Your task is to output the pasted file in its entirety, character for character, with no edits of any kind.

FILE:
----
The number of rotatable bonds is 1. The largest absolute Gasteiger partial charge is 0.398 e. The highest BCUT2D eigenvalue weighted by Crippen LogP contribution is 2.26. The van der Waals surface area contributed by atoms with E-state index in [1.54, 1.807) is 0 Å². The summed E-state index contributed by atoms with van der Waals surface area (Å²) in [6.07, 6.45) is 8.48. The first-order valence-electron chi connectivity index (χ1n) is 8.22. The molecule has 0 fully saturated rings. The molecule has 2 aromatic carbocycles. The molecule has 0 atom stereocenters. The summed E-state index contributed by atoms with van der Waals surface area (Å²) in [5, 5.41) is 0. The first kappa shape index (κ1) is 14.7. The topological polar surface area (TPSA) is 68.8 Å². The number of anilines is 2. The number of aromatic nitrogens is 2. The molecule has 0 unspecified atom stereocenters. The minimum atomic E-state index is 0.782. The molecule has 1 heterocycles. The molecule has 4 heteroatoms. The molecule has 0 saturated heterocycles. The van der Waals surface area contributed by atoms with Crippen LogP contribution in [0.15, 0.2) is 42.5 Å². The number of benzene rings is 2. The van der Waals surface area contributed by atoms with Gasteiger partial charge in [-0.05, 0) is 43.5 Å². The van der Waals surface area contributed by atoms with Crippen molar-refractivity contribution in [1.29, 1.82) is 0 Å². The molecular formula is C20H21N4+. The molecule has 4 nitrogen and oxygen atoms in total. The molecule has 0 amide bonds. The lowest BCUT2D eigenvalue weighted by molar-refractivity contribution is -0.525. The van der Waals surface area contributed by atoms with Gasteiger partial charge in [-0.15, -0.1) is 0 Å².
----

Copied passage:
The number of rotatable bonds is 1. The largest absolute Gasteiger partial charge is 0.398 e. The highest BCUT2D eigenvalue weighted by Crippen LogP contribution is 2.26. The van der Waals surface area contributed by atoms with E-state index in [1.54, 1.807) is 0 Å². The summed E-state index contributed by atoms with van der Waals surface area (Å²) in [6.07, 6.45) is 8.48. The first-order valence-electron chi connectivity index (χ1n) is 8.22. The molecule has 0 fully saturated rings. The molecule has 2 aromatic carbocycles. The molecule has 0 atom stereocenters. The summed E-state index contributed by atoms with van der Waals surface area (Å²) in [5, 5.41) is 0. The first kappa shape index (κ1) is 14.7. The topological polar surface area (TPSA) is 68.8 Å². The number of anilines is 2. The number of aromatic nitrogens is 2. The molecule has 0 unspecified atom stereocenters. The minimum atomic E-state index is 0.782. The molecule has 1 heterocycles. The molecule has 4 heteroatoms. The molecule has 0 saturated heterocycles. The van der Waals surface area contributed by atoms with Crippen LogP contribution in [0.15, 0.2) is 42.5 Å². The number of benzene rings is 2. The van der Waals surface area contributed by atoms with Gasteiger partial charge in [-0.05, 0) is 43.5 Å². The van der Waals surface area contributed by atoms with Crippen molar-refractivity contribution in [1.29, 1.82) is 0 Å². The molecular formula is C20H21N4+. The molecule has 4 nitrogen and oxygen atoms in total. The molecule has 0 amide bonds. The lowest BCUT2D eigenvalue weighted by molar-refractivity contribution is -0.525. The van der Waals surface area contributed by atoms with Gasteiger partial charge in [-0.15, -0.1) is 0 Å².